What Will Human Microbiome Metagenomics Tell Us?

NIH, in about six months, will release a huge sum of money to fund the study of the human ‘microbiome’: those microorganisms that live on or in us. One of the things that will be done with this money is meta-genomics which is “the study of genomes recovered from environmental samples as opposed to from clonal cultures.” (In this case, the samples would be fecal, vaginal, your mouth, etc.). In other words, we can sample the ‘community’ of genomes (or perhaps we should call it the community ecology of genomes). So I have a question: what do we learn from meta-genomics of the human microbiome?

Let me explain what I mean by this. There are lots of useful things that come from meta-genomics. First, organisms that we currently can’t culture will be discovered. Second, having some knowledge of genomes can help us develop better methods for tracking in situ community dynamics and interactions. Currently, most studies amplify 16S RNA genes and use them as a ‘barcode’ to follow species abundances. We could develop better markers (i.e., ecologically relevant genes) and build better technologies to study the human microbiome. We could also follow community-level gene expression patterns (which would be really useful). The list of tools and methods stemming from this could go on and on.
What I’m asking, however, is what do we learn from meta-genomics per se about the ecology of the human microbe that we wouldn’t be able to glean from genetic barcodes, or for that matter, latin binomials?
In other words, if we sequenced enough human microbiomes (e.g., fecal samples from 200 people), and enough genomes per sample to develop the tools and methods I described above (and many others I didn’t), would there be any need to sequence additional genomes? What exactly could we learn from the ecology of genomes?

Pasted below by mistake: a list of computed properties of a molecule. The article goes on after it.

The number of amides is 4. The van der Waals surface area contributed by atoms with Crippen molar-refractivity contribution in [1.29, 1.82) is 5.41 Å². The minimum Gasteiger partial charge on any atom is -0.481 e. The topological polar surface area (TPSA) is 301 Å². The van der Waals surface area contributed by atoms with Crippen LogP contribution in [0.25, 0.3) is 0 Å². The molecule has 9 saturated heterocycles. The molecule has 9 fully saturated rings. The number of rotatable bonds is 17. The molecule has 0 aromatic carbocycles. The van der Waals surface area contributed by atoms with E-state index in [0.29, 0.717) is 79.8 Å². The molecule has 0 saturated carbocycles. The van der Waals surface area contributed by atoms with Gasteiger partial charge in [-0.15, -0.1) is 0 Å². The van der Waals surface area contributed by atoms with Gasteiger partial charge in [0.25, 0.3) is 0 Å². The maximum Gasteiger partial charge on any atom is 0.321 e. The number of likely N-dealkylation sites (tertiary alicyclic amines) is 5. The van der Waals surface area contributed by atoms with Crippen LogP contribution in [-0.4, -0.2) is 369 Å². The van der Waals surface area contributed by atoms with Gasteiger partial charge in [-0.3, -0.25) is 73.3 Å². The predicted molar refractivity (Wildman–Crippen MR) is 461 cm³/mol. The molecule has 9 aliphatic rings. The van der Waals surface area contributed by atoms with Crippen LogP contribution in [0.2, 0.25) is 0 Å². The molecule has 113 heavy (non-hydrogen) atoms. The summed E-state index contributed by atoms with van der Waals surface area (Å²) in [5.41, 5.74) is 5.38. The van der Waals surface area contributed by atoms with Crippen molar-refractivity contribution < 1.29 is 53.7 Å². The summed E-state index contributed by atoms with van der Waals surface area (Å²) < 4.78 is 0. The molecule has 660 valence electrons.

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3 Responses to What Will Human Microbiome Metagenomics Tell Us?

  1. Chris says:

    Off the top of my head: You can’t identify new SNPs or indels using genetic barcodes. When barcoding, you limit yourself to a specific subset of genes. In order to find novel mutations in the rest of the genome, you have to actually sequence the DNA.
    Preselecting a set of genes to study will be fine for many applications, but others might require searching the meta-genome for novel features. Given the high mutation rate of bacteria, I don’t think you’ll ever be able to say that sequencing is no longer useful in that context.

  2. Paul Orwin says:

    The interesting thing will probably not be “barcoding”, which has been done at least with the gut microbiome. This has yielded lots of interesting things, but the new fad is shotgun metagenomics and functional metagenomics, where you just sequence lots of random DNA from a source (or maybe cDNA recovered from environment derived RNA) to learn about the functional characteristics of the environment. The “cool” example is Ventner’s Sargasso Sea project, but others are doing this too. It is likely that new enzymes for degradation and metabolism will be identified. The work pointing to gut microbe influences on obesity, and on archaeal pathogens in periodontal disease suggest that we have a lot to learn about our microflora, and that non-culture techniques can add a lot besides a census.

  3. The EU-funded project MetaHIT (Metagenomics of the Human Intestinal Tract) has an official website available at: http://www.metahit.eu

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